IU football kicked off the 2019 preseason with its annual media day as Head Coach Tom Allen, the assistant coaches and various players all addressed members of the press on Thursday inside Memorial Stadium.
Here are three takeaways from the day.
1. Peyton Ramsey is the man to catch behind center
Tom Allen said a few weeks ago at Big Ten Media Days in Chicago that redshirt junior Peyton Ramsey will have an edge in the quarterback competition since he started all 12 games in 2018, and the head coach reiterated those sentiments Thursday.
“He's a returning starter, and I think there's a lot of merit in that, and he's earned it,” Allen said. “And I think there's a level of — when you put yourself in that position like he has in the past, and he earned a chance to be a starter two years ago and did it last year, as well. So to me, reward him for that.”
Because Allen called Ramsey starting last season as an advantage in the 2019 battle twice in the last month, it seems as if Ramsey is the frontrunner for this season's quarterback position. That is not to say redshirt freshman Michael Penix Jr. or freshman Jack Tuttle have no chance to win the quarterback job. It just means they will likely have to overtake Ramsey in order to start under center.
2. Running backs should play more of a role in passing game
One change new offensive coordinator Kalen DeBoer wants to bring to the Hoosiers in his first year is to involve the running backs more in the passing game.
“The running backs I hope are very involved in the receiving game,” DeBoer said. “I just think that those are some of your best athletes that you have on the football team, not just here but in a lot of programs."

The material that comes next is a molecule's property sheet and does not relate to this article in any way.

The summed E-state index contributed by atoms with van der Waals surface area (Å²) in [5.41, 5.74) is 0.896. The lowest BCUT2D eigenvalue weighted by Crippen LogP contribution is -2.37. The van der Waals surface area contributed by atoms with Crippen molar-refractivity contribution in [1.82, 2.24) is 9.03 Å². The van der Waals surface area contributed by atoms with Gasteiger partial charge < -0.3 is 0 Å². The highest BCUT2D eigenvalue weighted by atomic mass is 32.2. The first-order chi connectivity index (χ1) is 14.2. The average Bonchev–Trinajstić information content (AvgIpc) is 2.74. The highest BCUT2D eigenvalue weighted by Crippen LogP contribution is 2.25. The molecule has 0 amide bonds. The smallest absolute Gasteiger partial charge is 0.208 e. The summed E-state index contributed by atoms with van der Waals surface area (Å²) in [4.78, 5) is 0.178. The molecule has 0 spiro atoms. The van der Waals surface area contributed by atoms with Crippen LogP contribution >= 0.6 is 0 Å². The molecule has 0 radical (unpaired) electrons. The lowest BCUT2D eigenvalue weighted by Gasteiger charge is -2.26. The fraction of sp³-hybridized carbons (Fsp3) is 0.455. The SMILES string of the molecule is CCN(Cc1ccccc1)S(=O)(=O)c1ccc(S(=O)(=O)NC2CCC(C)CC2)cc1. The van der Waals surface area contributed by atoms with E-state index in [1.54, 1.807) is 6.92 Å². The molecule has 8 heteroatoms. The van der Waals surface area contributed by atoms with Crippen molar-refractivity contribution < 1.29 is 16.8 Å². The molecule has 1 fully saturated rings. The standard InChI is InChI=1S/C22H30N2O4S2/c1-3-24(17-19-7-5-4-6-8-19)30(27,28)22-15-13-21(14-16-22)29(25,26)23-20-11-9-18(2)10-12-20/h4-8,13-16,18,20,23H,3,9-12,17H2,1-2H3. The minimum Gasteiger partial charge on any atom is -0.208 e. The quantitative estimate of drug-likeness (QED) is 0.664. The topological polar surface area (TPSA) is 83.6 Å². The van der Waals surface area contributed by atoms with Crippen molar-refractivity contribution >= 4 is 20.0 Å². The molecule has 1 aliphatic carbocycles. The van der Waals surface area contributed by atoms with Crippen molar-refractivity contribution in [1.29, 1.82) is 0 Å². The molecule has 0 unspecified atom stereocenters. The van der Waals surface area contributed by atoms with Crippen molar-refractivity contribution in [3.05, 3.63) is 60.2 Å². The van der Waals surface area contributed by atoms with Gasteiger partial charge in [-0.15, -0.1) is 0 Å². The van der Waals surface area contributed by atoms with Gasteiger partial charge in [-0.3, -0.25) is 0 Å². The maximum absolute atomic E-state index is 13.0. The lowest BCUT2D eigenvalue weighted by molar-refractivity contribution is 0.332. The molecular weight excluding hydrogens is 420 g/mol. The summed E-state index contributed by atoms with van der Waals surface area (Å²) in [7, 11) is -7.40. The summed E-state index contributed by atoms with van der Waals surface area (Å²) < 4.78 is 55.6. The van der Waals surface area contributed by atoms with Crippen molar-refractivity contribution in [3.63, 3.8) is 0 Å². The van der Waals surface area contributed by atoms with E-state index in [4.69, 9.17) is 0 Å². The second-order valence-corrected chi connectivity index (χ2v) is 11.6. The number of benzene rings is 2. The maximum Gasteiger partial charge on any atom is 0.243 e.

IU's running backs did not produce much in the passing game last season, as no Hoosier halfback had over one hundred yards receiving. IU’s leading pass catcher out of the backfield was now-graduated Mike Majette, who caught 21 passes for 97 yards and one touchdown.
But running backs Coach Mike Hart thinks the running backs will make a bigger difference in the passing game. He mentioned players like sophomore Stevie Scott, junior Cole Gest and sophomore Ronnie Walker Jr. as examples to kick start that trend.
“They can all catch,” Hart said. “Stevie can go out and catch some balls last year and scored a touchdown, Cole is a great third down back and Ronnie can catch."
Hart said it puts more stress on the defense and DeBeor does a great job integrating backs running routes in the offense.
"The more touches we can get the better," Hart said.
3. Kane Wommack has full reigns of the defense
Kane Wommack is taking over the play-calling duties for Allen this season as defensive coordinator, but Allen discussed Thursday how much he has let Wommack control the defense throughout the offseason.
“When we got into spring football, I did not sit in on any of the defensive staff meetings, okay, as they were planning and organizing,” Allen said. “I wanted the defensive coaches to look to Kane, not look to me if there was a question, and let him answer their questions and let him solve the technique discussions and all the things that happen behind closed doors.”
While Wommack is going to call plays and is now leading the Hoosier defense, don’t expect the IU defense to look drastically different than it did when Allen was calling the shots.
“Although Coach Wommack has taken over, his attitude of the defense and the things that we need to do won’t change,” cornerbacks Coach Brandon Shelby said. “That’s being aggressive, being smart and going out and competing. So we’re going to cover man-to-man, blitz and play cover two zone, while trying to make it all look the same.”
Junior defensive back Raheem Layne also believes the changes have been minimal.
“There hasn’t really been many changes,” Layne said. “Coach Wommack’s young, Coach Allen’s young, they’re both pretty similar. Just a different voice, that’s it.”
The Hoosiers open fall camp on Friday and will begin the season at Lucas Oil Stadium against Ball State on Aug. 31.
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